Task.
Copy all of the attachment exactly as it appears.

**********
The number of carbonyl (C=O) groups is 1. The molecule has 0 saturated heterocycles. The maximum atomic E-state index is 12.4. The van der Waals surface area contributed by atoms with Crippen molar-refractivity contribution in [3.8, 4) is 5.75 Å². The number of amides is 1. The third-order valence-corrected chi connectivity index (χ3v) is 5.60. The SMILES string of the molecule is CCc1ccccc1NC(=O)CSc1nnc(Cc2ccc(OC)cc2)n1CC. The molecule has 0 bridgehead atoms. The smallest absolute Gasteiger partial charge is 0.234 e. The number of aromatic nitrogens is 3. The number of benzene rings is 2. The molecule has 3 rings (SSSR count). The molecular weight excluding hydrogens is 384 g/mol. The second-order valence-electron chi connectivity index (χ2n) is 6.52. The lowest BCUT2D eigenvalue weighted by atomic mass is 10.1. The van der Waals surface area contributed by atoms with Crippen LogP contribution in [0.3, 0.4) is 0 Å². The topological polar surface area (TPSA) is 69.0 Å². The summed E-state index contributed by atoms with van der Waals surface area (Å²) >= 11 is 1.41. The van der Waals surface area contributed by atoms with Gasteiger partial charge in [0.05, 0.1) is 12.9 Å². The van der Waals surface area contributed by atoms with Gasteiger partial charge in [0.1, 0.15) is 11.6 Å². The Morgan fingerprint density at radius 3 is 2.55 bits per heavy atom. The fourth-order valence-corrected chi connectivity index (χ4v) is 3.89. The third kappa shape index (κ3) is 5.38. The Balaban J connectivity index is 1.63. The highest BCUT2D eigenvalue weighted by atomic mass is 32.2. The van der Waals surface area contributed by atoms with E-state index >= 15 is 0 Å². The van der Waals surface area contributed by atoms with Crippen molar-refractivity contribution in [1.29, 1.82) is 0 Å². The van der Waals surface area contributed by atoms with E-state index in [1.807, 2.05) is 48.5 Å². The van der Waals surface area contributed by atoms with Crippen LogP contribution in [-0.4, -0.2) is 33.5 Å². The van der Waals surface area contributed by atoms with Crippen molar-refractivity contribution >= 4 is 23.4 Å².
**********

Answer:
The number of carbonyl (C=O) groups is 1. The molecule has 0 saturated heterocycles. The maximum atomic E-state index is 12.4. The van der Waals surface area contributed by atoms with Crippen molar-refractivity contribution in [3.8, 4) is 5.75 Å². The number of amides is 1. The third-order valence-corrected chi connectivity index (χ3v) is 5.60. The SMILES string of the molecule is CCc1ccccc1NC(=O)CSc1nnc(Cc2ccc(OC)cc2)n1CC. The molecule has 0 bridgehead atoms. The smallest absolute Gasteiger partial charge is 0.234 e. The number of aromatic nitrogens is 3. The number of benzene rings is 2. The molecule has 3 rings (SSSR count). The molecular weight excluding hydrogens is 384 g/mol. The second-order valence-electron chi connectivity index (χ2n) is 6.52. The lowest BCUT2D eigenvalue weighted by atomic mass is 10.1. The van der Waals surface area contributed by atoms with Crippen LogP contribution in [0.3, 0.4) is 0 Å². The topological polar surface area (TPSA) is 69.0 Å². The summed E-state index contributed by atoms with van der Waals surface area (Å²) >= 11 is 1.41. The van der Waals surface area contributed by atoms with Gasteiger partial charge in [0.05, 0.1) is 12.9 Å². The van der Waals surface area contributed by atoms with Gasteiger partial charge in [0.1, 0.15) is 11.6 Å². The Morgan fingerprint density at radius 3 is 2.55 bits per heavy atom. The fourth-order valence-corrected chi connectivity index (χ4v) is 3.89. The third kappa shape index (κ3) is 5.38. The Balaban J connectivity index is 1.63. The highest BCUT2D eigenvalue weighted by atomic mass is 32.2. The van der Waals surface area contributed by atoms with E-state index >= 15 is 0 Å². The van der Waals surface area contributed by atoms with Crippen molar-refractivity contribution in [1.29, 1.82) is 0 Å². The van der Waals surface area contributed by atoms with E-state index in [1.807, 2.05) is 48.5 Å². The van der Waals surface area contributed by atoms with Crippen LogP contribution in [-0.4, -0.2) is 33.5 Å². The van der Waals surface area contributed by atoms with Crippen molar-refractivity contribution >= 4 is 23.4 Å².